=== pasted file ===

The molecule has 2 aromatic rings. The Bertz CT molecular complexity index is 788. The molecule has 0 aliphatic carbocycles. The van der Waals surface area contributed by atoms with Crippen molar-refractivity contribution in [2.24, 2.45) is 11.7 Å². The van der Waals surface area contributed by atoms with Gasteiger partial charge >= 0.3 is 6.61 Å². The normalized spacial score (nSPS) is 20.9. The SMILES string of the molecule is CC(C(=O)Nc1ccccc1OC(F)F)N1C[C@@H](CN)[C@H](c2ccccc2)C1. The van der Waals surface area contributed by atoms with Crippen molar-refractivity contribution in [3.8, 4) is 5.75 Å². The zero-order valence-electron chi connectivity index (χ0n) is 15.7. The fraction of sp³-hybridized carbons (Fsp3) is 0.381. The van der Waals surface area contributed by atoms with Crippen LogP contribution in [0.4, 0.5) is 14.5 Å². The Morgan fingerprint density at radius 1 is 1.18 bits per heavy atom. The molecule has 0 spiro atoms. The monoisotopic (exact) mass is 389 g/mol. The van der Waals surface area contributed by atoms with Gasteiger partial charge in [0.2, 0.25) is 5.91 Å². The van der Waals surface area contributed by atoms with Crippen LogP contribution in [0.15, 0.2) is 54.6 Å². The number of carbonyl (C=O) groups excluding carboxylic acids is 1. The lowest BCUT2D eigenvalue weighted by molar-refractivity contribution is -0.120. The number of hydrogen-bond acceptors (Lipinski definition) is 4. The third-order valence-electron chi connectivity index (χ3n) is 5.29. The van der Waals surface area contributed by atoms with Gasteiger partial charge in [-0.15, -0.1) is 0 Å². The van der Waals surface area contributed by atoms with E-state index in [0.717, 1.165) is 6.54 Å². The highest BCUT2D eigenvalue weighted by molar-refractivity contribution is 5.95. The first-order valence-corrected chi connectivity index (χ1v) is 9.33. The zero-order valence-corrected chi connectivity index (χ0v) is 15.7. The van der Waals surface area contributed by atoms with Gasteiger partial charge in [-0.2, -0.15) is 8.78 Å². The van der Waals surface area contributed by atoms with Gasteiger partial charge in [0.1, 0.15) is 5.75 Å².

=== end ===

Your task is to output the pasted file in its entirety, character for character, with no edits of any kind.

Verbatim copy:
The molecule has 2 aromatic rings. The Bertz CT molecular complexity index is 788. The molecule has 0 aliphatic carbocycles. The van der Waals surface area contributed by atoms with Crippen molar-refractivity contribution in [2.24, 2.45) is 11.7 Å². The van der Waals surface area contributed by atoms with Gasteiger partial charge >= 0.3 is 6.61 Å². The normalized spacial score (nSPS) is 20.9. The SMILES string of the molecule is CC(C(=O)Nc1ccccc1OC(F)F)N1C[C@@H](CN)[C@H](c2ccccc2)C1. The van der Waals surface area contributed by atoms with Crippen molar-refractivity contribution in [3.8, 4) is 5.75 Å². The zero-order valence-electron chi connectivity index (χ0n) is 15.7. The fraction of sp³-hybridized carbons (Fsp3) is 0.381. The van der Waals surface area contributed by atoms with Crippen LogP contribution in [0.4, 0.5) is 14.5 Å². The Morgan fingerprint density at radius 1 is 1.18 bits per heavy atom. The molecule has 0 spiro atoms. The monoisotopic (exact) mass is 389 g/mol. The van der Waals surface area contributed by atoms with Gasteiger partial charge in [0.2, 0.25) is 5.91 Å². The van der Waals surface area contributed by atoms with Crippen LogP contribution in [0.15, 0.2) is 54.6 Å². The number of carbonyl (C=O) groups excluding carboxylic acids is 1. The lowest BCUT2D eigenvalue weighted by molar-refractivity contribution is -0.120. The number of hydrogen-bond acceptors (Lipinski definition) is 4. The third-order valence-electron chi connectivity index (χ3n) is 5.29. The van der Waals surface area contributed by atoms with Gasteiger partial charge in [-0.15, -0.1) is 0 Å². The van der Waals surface area contributed by atoms with E-state index in [0.717, 1.165) is 6.54 Å². The highest BCUT2D eigenvalue weighted by molar-refractivity contribution is 5.95. The first-order valence-corrected chi connectivity index (χ1v) is 9.33. The zero-order valence-corrected chi connectivity index (χ0v) is 15.7. The van der Waals surface area contributed by atoms with Gasteiger partial charge in [-0.2, -0.15) is 8.78 Å². The van der Waals surface area contributed by atoms with Gasteiger partial charge in [0.1, 0.15) is 5.75 Å².